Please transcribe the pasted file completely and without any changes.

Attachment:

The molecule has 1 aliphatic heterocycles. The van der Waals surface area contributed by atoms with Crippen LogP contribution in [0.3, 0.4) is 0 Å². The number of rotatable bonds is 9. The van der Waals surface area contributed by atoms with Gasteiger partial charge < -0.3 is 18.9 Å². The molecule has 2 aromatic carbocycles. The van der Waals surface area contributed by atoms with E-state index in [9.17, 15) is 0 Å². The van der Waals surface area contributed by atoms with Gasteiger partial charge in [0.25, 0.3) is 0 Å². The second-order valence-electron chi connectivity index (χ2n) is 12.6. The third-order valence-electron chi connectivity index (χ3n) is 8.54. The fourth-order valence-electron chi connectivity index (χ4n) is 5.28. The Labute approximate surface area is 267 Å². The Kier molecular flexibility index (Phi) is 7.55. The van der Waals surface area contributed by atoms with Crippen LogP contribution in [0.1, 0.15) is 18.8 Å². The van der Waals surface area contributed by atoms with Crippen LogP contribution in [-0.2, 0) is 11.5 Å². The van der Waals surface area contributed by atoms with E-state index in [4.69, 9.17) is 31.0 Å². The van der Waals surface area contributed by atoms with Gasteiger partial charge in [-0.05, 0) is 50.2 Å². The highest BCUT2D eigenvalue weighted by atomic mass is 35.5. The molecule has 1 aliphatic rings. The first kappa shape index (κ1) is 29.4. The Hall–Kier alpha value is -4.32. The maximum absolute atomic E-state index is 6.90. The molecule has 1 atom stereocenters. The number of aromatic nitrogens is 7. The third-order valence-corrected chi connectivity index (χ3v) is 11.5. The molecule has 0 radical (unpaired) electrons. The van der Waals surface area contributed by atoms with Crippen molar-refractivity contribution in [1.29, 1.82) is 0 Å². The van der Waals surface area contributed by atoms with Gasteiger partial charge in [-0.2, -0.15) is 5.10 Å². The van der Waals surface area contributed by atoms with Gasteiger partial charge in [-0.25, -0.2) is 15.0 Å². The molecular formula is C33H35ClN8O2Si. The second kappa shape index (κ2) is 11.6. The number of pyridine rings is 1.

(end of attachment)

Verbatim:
The molecule has 1 aliphatic heterocycles. The van der Waals surface area contributed by atoms with Crippen LogP contribution in [0.3, 0.4) is 0 Å². The number of rotatable bonds is 9. The van der Waals surface area contributed by atoms with Gasteiger partial charge < -0.3 is 18.9 Å². The molecule has 2 aromatic carbocycles. The van der Waals surface area contributed by atoms with E-state index in [9.17, 15) is 0 Å². The van der Waals surface area contributed by atoms with Gasteiger partial charge in [0.25, 0.3) is 0 Å². The second-order valence-electron chi connectivity index (χ2n) is 12.6. The third-order valence-electron chi connectivity index (χ3n) is 8.54. The fourth-order valence-electron chi connectivity index (χ4n) is 5.28. The Labute approximate surface area is 267 Å². The Kier molecular flexibility index (Phi) is 7.55. The van der Waals surface area contributed by atoms with Crippen LogP contribution in [0.1, 0.15) is 18.8 Å². The van der Waals surface area contributed by atoms with Crippen LogP contribution in [-0.2, 0) is 11.5 Å². The van der Waals surface area contributed by atoms with E-state index in [4.69, 9.17) is 31.0 Å². The van der Waals surface area contributed by atoms with Gasteiger partial charge in [-0.05, 0) is 50.2 Å². The highest BCUT2D eigenvalue weighted by atomic mass is 35.5. The molecule has 1 aliphatic rings. The first kappa shape index (κ1) is 29.4. The Hall–Kier alpha value is -4.32. The maximum absolute atomic E-state index is 6.90. The molecule has 1 atom stereocenters. The number of aromatic nitrogens is 7. The third-order valence-corrected chi connectivity index (χ3v) is 11.5. The molecule has 0 radical (unpaired) electrons. The van der Waals surface area contributed by atoms with Crippen molar-refractivity contribution in [1.29, 1.82) is 0 Å². The van der Waals surface area contributed by atoms with Gasteiger partial charge in [-0.2, -0.15) is 5.10 Å². The van der Waals surface area contributed by atoms with Gasteiger partial charge in [-0.25, -0.2) is 15.0 Å². The molecular formula is C33H35ClN8O2Si. The second kappa shape index (κ2) is 11.6. The number of pyridine rings is 1.